Top tips and expert advice
information provided by North Central Veterinary Emergency Center
- Many festive decorations such as garlands, ribbons, strings of lights, tinsel, and wrapping paper may seem like toys to pets, but they can be dangerous if pets chew on or swallow them.
- Many holiday plants are toxic to cats and dogs, including:
- Christmas cactus
- Paper whites/daffodils
- Although poinsettias can cause stomach upset, they are not as toxic as is commonly believed.
- Lilies are highly toxic to cats. In fact, lilies are so dangerous to cats that veterinarians recommend that lilies not be allowed in homes with cats.
- Keep tree water covered. Tree sap and chemicals used to keep trees fresh can cause vomiting and diarrhea.
- Liquid potpourri is toxic to pets. Keep it out of their reach.
- Candles attract curious pets, but can burn their whiskers and fur. They also present a fire hazard when knocked over by playful cats and dogs.
- Fatty foods, including gravy, ham, lamb, and sausages, are not healthy for pets. They can cause pancreatitis in dogs, which is a serious and even deadly illness. It is always best to keep pets on their usual diet. If you would like your pets to participate in the celebration, give them a new toy, pet-specific treat, or a plain vegetable, like raw or steamed carrots.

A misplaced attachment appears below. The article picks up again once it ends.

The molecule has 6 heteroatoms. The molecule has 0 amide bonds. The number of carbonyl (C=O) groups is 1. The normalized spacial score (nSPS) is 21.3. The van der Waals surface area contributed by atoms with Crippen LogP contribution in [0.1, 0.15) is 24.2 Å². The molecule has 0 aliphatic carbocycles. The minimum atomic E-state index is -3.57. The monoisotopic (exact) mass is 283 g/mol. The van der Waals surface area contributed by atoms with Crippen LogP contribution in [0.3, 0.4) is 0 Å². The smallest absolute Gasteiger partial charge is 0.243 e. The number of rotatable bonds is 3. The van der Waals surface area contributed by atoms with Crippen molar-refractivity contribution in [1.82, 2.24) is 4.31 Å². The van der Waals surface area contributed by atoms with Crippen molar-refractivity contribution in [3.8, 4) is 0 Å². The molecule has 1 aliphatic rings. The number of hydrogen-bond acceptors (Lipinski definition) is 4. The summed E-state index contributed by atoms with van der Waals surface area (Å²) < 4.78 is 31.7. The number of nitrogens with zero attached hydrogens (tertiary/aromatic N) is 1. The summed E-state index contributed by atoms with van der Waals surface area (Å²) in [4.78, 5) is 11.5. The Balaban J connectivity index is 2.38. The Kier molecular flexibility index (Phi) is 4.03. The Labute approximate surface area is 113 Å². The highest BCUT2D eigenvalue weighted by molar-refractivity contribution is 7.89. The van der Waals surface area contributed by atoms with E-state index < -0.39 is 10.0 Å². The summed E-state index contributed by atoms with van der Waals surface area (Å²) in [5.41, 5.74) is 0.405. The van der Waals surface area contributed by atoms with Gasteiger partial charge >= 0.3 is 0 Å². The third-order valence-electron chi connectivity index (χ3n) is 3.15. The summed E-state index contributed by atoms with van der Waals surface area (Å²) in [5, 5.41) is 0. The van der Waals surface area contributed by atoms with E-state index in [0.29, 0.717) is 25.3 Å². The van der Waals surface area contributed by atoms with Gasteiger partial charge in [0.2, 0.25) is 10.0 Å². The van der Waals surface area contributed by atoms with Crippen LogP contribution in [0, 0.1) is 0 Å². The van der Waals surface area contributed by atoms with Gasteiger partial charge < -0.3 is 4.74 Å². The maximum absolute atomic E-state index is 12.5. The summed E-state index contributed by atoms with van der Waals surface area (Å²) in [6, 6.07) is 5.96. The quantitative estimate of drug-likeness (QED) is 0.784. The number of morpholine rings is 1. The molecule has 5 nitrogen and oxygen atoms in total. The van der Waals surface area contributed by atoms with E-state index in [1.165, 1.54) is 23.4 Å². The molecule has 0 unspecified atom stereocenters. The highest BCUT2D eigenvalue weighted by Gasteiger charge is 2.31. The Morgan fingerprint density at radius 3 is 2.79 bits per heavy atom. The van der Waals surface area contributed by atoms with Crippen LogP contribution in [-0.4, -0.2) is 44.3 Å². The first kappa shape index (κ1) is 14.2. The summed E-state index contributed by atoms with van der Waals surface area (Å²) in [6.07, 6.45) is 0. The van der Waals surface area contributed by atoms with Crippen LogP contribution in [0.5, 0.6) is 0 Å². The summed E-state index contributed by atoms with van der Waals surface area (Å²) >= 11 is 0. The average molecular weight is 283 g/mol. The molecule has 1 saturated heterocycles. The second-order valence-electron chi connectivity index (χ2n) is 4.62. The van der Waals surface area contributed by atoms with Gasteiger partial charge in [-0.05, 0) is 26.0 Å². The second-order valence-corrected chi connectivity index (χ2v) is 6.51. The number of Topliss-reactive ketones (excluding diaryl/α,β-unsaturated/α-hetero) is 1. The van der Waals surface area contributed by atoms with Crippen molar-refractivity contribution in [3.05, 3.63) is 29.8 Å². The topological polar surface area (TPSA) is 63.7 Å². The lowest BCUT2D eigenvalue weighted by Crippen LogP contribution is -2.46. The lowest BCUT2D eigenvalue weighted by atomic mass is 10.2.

- Other foods, like chocolate, garlic, grapes, macadmaia nuts, onions, and raisins are toxic to cats and dogs.
- Keep your garbage secure and out of the reach of pets. Bones and string used for roasts and turkeys taste delicious to pets, but they may cause blockages and require surgery to remove.
- Alcohol is toxic to pets. Do not give them any, and keep it out of the reach of pets.
- Not all pets will enjoy the commotion accompanying guests and parties. Seclude your pets in a quiet room if necessary for their peace of mind.
- Keep visitors’ bags, coats, and purses out of the reach of pets. These items often contain candy, cosmetics, gum, and medications, all of which can be toxic to pets.
- All pets should be identified with a collar and tags with their name and their owner’s address and phone number. Pets should also be microchipped, and the owner’s contact information should be kept updated with the microchip company.
- Snow and subzero temperatures can mean real danger for pets. Pets are susceptible to frostbite on their paws, tails, and ears. Keep cats indoors and do not leave dogs outside for extended periods of time.
- Cats will often hide near the engine of a car for warmth during the winter. Before starting your vehicle, honk the horn and bang on the hood to scare them away.
- Antifreeze is a poisonous substance. Even very small amounts can be fatal to cats and dogs. Keep pets out of garages and away from containers and spills.
The North Central Veterinary Emergency Center location nearest to Lansing, Illinois, is at 2427 Ridge Road in Highland, Indiana. For 24/7 pet emergency care every day of the year, call 219-881-1600. Referrals from area veterinarians are welcome as are walk-ins.